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15 June 2015

Passport, packing and parental permission: summer holiday essentials

With the school holidays just around the corner, many families will be well on their way to planning their summer break.

But whether you’re a last minute organiser or have had the dates booked for months in advance, there’s one very important issue which separated or divorced mums and dads need to have thought about.

That is whether you have the consent of the other parent to take their child abroad and, if not, if you need to obtain an order of the court.

Family lawyer, Fran Hipperson, says forward planning and good communication are key to ensuring all concerned have a happy holiday.

Legally standing

A parent who wishes to take a child outside the jurisdiction of England and Wales must obtain the consent of everyone who has parental responsibility.

If this is ignored, then technically it could be considered child abduction – not the best recipe for a happy family break.

This also applies if one parent decides to let little James or Ellie go on holiday with their best friend’s family or, if they are older, with the school: everyone who has parental responsibility must always give their consent to a child being taken abroad, which includes Scotland and Ireland.

The only exception is if one parent has a Child Arrangement Order stating that the child lives with them, in which case that parent can take the child out of the country for up to a month without the consent of the other parent. This doesn't however mean that such a trip can be taken without reference to the other parent, because it will obviously impact upon the time the child would otherwise spend with them.

Most separated parents are unlikely to have a formal Child Arrangement Order, as it is not necessary to do so if both can agree the appropriate arrangements.

Saying no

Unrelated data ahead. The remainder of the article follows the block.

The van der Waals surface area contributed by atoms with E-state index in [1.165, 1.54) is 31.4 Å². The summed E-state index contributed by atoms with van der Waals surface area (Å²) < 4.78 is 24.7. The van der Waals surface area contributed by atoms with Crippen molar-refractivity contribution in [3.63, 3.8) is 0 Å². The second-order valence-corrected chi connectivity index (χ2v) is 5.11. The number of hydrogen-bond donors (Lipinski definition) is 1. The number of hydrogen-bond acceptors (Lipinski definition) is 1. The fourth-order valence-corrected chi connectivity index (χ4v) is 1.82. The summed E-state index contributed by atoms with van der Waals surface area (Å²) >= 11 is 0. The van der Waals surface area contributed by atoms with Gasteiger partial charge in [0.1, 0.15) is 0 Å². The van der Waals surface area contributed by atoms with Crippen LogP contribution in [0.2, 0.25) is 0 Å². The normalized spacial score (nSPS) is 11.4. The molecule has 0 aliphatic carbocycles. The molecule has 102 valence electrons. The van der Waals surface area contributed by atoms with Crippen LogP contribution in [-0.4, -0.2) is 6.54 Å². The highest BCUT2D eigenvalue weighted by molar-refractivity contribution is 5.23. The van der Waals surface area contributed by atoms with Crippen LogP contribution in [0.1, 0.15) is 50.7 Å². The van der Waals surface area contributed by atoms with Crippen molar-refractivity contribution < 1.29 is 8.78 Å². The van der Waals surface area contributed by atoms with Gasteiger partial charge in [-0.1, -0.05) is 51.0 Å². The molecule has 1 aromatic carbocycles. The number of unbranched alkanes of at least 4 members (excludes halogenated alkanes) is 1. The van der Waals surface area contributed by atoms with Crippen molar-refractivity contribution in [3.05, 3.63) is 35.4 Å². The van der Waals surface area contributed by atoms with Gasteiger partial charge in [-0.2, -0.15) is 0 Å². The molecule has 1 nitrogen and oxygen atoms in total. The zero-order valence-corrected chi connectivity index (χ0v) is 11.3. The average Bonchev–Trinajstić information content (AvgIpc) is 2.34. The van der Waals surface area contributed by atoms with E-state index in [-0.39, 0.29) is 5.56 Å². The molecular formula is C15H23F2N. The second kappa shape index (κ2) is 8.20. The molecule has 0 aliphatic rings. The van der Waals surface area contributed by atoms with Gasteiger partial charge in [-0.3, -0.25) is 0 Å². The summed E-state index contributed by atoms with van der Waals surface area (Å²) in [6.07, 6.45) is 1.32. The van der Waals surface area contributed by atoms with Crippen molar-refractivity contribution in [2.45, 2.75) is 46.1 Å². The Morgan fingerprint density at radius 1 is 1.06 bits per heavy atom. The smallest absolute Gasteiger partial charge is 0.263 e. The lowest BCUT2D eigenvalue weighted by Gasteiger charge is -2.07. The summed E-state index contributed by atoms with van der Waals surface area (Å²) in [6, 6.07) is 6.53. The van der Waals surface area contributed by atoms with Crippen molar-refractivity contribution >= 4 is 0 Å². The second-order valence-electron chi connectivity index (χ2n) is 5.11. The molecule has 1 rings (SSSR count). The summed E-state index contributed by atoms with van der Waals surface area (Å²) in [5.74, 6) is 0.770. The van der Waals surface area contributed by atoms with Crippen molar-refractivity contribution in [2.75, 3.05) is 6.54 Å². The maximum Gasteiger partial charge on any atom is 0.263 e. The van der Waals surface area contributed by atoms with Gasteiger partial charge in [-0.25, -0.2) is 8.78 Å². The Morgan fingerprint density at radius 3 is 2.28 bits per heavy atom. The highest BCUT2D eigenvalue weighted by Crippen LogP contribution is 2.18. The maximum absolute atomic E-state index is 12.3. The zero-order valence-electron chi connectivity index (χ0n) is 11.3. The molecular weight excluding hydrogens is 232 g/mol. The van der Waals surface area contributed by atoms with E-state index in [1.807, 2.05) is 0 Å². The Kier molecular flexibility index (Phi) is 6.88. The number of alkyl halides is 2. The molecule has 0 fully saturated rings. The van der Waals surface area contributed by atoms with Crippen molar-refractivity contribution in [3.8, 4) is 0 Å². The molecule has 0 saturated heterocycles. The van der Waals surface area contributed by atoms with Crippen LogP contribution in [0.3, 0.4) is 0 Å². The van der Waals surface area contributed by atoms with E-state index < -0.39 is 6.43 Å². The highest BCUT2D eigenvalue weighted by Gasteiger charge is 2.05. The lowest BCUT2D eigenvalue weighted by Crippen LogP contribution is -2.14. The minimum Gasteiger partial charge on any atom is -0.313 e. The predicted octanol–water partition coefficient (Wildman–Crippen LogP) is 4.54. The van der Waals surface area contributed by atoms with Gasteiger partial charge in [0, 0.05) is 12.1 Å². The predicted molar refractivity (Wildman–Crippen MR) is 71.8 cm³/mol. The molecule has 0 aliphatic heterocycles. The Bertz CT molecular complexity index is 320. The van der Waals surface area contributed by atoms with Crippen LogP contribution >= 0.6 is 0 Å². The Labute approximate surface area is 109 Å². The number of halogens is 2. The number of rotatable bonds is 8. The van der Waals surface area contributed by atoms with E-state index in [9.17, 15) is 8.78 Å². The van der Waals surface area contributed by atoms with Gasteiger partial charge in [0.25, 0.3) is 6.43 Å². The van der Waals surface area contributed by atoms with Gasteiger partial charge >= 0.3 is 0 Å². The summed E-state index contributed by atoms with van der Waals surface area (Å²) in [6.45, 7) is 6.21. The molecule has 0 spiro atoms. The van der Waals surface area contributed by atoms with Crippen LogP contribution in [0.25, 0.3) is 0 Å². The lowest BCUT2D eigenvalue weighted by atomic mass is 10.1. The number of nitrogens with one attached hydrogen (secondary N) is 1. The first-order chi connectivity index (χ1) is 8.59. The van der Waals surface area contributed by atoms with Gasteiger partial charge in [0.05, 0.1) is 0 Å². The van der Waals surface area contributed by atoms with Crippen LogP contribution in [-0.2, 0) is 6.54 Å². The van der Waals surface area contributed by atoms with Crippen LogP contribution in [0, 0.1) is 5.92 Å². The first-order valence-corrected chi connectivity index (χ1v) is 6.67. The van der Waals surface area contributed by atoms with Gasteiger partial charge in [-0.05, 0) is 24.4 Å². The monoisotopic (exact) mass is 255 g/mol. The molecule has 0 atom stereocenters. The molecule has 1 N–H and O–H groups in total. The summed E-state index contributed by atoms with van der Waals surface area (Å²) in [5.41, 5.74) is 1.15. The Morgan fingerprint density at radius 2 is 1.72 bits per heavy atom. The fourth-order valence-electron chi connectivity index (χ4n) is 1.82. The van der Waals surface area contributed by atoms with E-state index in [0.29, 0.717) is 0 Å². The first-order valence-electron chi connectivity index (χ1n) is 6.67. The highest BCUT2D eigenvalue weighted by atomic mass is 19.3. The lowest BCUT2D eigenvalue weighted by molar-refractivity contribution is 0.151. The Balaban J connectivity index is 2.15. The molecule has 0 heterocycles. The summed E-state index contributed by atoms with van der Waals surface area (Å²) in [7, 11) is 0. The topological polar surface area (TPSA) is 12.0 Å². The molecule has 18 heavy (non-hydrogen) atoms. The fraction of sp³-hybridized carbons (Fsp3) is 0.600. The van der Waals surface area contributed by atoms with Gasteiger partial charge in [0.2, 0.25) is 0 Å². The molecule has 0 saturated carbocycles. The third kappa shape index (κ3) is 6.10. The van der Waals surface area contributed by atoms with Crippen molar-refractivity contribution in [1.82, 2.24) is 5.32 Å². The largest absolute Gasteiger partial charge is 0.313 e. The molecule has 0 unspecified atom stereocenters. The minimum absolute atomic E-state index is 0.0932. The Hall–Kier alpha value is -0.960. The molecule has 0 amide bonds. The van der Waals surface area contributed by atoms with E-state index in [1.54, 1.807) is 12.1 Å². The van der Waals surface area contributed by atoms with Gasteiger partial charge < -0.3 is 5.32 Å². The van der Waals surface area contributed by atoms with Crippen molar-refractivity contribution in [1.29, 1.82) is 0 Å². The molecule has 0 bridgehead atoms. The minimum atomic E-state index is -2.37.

For a variety of reasons however, there may be some parents who say no to their child going overseas with the other parent.

They may be concerned for example, about who else will be holidaying with the child, or possibly about the risk of the child not being returned at the conclusion of the holiday.

If communication is difficult (or non-existent) and there are genuine issues about gaining consent, or one parent wishes to stop a former partner taking the child away, then the earlier a lawyer is consulted, the better.

An experienced family solicitor will try to resolve the situation amicably through correspondence or mediation and, if no resolution is in sight, will apply to the local Family Court, outlining the reasons behind the application.

The parent who doesn’t want the child to go must be very clear about their reasons for not giving their permission, especially if the absent parent takes good care and acts responsibly for the child when looking after him or her closer to home.

It is then up to the court to make a decision as to whether to give permission for the child to be taken abroad on holiday. If there are specific concerns, these can be covered by undertakings given, such as ensuring the child is not left alone with a particular person or is not allowed to travel to a certain country.

Obtaining such an order is not to be left to the last minute, as it can take time for the court to list a hearing and the matter to be resolved. This is not something you want to go through if you are biting your nails at the prospect of losing your holiday booking.

Thankfully, in my experience, family disputes over children’s holidays can usually be resolved without the need to attend court.

Happy families

In most cases, the fact that each parent plans to take their son or daughter on holiday will be celebrated as a great way for the children to enjoy time with each of them – not to mention the bonus for them of a double holiday.

Many parents will actively plan to share holiday time with their children, not least because it’s also a chance for the parent left at home to have some “me time” or maybe take a separate break without the responsibility of childcare.

The secret of getting it right is forward planning – if everyone knows in plenty of time what the plans are, then there should be no hiccups.

We always recommend sharing as much information as possible so, for example, give the other parent the holiday brochure or online details, flight and emergency contact details and also information about who else will be on the trip.

Assurances should also be given about staying in touch, so the parent on holiday should encourage the youngster to call home during the stay to reassure mum or dad that they are having a lovely time.

Doing this provides a real comfort factor for all concerned, after all most parents will understandably not wish to send their child abroad without knowing where they are staying and how to contact them.

Top tips for a happy holiday

  • Forward planning: ask the absent parent for consent as early as possible
  • Share important holiday information and contact details
  • Make sure the consent is in writing and take a copy with you on holiday
  • Ensure your child stays in touch while away

To talk to Fran Hipperson about your holiday plans please call 01753 279091 or email frances.hipperson@bpcollins.co.uk.

Stay in touch

Phone: +44 (0) 1753 889995

Email: enquiries@bpcollins.co.uk

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